9 September - 28 October 2023
Over-romanticised and often marketed beyond meaning, the island of Lewis & Harris and the almost-island of Cornwall share much in common. Administratively, at time of writing they both belong to the United Kingdom, yet in culture, landscape and even to varying extents language they are territories apart — owned perhaps but not fully assimilated.
Taking as its starting point the distinctive megalithic remains of the Neolithic and Bronze Age, Sunspots is a carefully edited long-term photographic study of these fragile rural landscapes where the meaning and belonging of everything feels contested.
Val Williams, Professor of the History and Culture of Photography, London College of Communication, describes William’s approach to landscape photography:
In fundamental ways, Arnold both insists on the antiquity of the places he photographs yet at the same time insisting that the signs and symbols of ancientness become contemporary, and as one with the objects that exist beside the standing stones and ancient configurations of land. It is very much, he seems to insist, a question of meaning- the sentience which we give the inanimate signs of history around us, whether an abandoned tractor, a battered car, or a relic of antiquity.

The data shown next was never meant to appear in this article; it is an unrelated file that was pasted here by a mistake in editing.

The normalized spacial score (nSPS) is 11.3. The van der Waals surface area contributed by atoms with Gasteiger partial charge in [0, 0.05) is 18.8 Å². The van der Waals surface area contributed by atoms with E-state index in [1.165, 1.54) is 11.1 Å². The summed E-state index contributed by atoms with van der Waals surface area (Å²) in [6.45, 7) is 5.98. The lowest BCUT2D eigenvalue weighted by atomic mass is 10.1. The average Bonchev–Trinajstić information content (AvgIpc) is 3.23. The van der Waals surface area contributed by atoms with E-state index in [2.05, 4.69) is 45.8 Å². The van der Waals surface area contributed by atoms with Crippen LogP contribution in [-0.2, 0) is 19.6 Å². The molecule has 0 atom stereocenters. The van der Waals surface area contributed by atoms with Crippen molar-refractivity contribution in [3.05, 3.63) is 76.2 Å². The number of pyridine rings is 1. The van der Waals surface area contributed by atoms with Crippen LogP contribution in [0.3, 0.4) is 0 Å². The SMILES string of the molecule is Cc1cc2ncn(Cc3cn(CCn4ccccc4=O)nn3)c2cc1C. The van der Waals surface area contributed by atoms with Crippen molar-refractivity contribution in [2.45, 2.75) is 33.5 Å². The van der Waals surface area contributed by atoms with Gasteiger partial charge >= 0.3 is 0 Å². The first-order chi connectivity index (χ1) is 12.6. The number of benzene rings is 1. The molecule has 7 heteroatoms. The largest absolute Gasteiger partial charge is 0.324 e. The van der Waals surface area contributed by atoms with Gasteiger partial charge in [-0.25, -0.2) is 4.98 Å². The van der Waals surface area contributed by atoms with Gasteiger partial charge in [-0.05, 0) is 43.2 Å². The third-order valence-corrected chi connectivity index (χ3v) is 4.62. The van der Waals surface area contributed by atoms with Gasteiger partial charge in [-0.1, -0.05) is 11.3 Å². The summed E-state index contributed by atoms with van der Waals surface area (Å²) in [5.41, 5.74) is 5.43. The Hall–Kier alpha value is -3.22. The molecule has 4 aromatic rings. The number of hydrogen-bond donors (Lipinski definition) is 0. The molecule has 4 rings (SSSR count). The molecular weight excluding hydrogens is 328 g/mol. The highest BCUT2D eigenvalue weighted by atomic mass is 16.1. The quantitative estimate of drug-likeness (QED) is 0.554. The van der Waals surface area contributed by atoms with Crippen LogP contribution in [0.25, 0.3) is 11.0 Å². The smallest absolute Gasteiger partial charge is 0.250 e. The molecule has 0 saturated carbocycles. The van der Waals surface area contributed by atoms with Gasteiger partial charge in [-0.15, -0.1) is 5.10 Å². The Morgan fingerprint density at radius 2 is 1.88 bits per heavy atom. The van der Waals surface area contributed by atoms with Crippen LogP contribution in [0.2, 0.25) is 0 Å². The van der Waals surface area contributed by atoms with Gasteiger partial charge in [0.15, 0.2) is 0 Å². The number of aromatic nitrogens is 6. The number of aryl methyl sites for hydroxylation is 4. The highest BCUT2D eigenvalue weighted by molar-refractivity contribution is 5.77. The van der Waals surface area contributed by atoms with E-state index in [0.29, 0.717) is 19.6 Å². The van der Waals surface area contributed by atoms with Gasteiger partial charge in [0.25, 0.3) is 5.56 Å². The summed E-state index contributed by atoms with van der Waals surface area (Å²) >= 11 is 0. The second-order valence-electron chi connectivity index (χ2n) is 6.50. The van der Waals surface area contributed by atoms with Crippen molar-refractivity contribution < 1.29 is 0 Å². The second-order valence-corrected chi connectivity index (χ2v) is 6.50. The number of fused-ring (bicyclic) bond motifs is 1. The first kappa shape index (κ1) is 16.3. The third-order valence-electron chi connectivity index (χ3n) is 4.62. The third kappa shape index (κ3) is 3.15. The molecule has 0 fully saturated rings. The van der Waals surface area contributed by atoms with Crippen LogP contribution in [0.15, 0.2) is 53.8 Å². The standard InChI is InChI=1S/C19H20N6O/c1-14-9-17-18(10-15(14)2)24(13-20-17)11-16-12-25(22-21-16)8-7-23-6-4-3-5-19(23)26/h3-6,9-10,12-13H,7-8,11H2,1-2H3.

The landscape, William Arnold acknowledges, is infused with histories, both ancient and modern, that no-one fully understands. Photography acts as an identifier, sometimes an interlocutor, creates an expose of riddles, facts that we stumble upon in the distracting mists of time.
A publication of Sunspots is also available at Kestle Barton.
Photograph by William Arnold: Clach an Truiseil (Trushal Stone), Lewis